Plan would extend “revolving door” and ban lobbyists from serving in appointed state government positions
HARRISBURG – Senator Kristin Phillips-Hill (R-York) outlined her plans to reform the state’s outdated rules pertaining to lobbyists by requiring a longer “cooling off” period for former state legislators, officials and employees who become lobbyists, as well as banning any lobbyist from holding an appointed position in state government.
Under Phillips-Hill’s forthcoming proposal, any state employee, legislator or official would have to wait at least two years before he or she could lobby the body where they were formerly employed. For example, a former state representative would be prohibited from lobbying the House of Representatives for two years. The practice, also known as the revolving door, allows former legislators to come back within a year of leaving the chamber where they served to assist clients on state-related matters.
“By extending this lobbying moratorium to two years, we can match our laws with the length of a legislative session so no legislator can resign his or her seat and be back at the table with a client in tow to have an unfair and insider’s advantage within the same legislative session. This is the sort of behavior that upsets the hardworking taxpayers I represent,” she said.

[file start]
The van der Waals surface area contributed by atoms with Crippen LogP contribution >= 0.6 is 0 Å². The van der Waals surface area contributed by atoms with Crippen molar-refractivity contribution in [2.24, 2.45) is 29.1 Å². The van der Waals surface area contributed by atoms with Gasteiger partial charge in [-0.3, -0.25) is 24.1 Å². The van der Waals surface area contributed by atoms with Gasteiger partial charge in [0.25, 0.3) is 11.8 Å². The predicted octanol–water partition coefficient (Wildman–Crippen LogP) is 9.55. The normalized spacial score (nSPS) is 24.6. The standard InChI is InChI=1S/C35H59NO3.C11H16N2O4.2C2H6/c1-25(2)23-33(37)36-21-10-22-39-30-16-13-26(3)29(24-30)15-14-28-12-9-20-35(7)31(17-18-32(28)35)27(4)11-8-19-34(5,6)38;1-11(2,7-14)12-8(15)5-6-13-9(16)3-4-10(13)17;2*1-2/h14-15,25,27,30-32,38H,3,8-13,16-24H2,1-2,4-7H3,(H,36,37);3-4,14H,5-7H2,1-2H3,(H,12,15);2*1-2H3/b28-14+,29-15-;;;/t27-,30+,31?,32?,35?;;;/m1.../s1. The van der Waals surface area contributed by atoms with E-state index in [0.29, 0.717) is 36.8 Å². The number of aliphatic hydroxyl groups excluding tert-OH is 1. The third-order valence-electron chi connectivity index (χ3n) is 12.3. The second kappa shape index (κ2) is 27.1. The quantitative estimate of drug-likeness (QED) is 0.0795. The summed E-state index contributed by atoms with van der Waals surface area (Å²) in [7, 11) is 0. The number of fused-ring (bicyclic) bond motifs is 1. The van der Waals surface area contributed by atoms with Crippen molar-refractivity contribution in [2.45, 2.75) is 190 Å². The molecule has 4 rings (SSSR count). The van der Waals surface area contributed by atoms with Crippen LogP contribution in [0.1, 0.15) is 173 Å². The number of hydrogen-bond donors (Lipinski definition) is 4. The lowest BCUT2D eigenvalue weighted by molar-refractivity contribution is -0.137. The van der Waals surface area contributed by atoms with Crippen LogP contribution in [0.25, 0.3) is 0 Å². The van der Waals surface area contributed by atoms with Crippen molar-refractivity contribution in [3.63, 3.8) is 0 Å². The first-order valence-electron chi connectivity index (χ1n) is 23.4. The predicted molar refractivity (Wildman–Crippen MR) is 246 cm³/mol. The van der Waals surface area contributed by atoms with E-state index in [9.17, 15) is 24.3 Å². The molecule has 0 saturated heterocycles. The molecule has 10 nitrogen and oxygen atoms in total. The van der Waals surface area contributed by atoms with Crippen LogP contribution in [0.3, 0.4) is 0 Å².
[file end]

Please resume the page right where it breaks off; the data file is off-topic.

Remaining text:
According to the National Conference of State Legislatures, at least 14 states have a “cooling off” period of at least two years. The current law in Pennsylvania delays the revolving door for one year.
The senator is also seeking to prohibit registered lobbyists from being appointed to various state agency boards, commissions, councils and/or committees. Phillips-Hill argues that some appointments come with six-figure salaries, yet still allows those members to retain their lobbying practice as well.
“This is a classic example of the camel’s nose under the tent,” she said. “You need to pick a lane – either be a lobbyist or a public servant. The current practice erodes public trust.”
The senator notes in her memo sent to her colleagues that no paid lobbyist should be able to have an inside track in advising state agencies, commissions and schools on matters that may pose as a conflict of interest.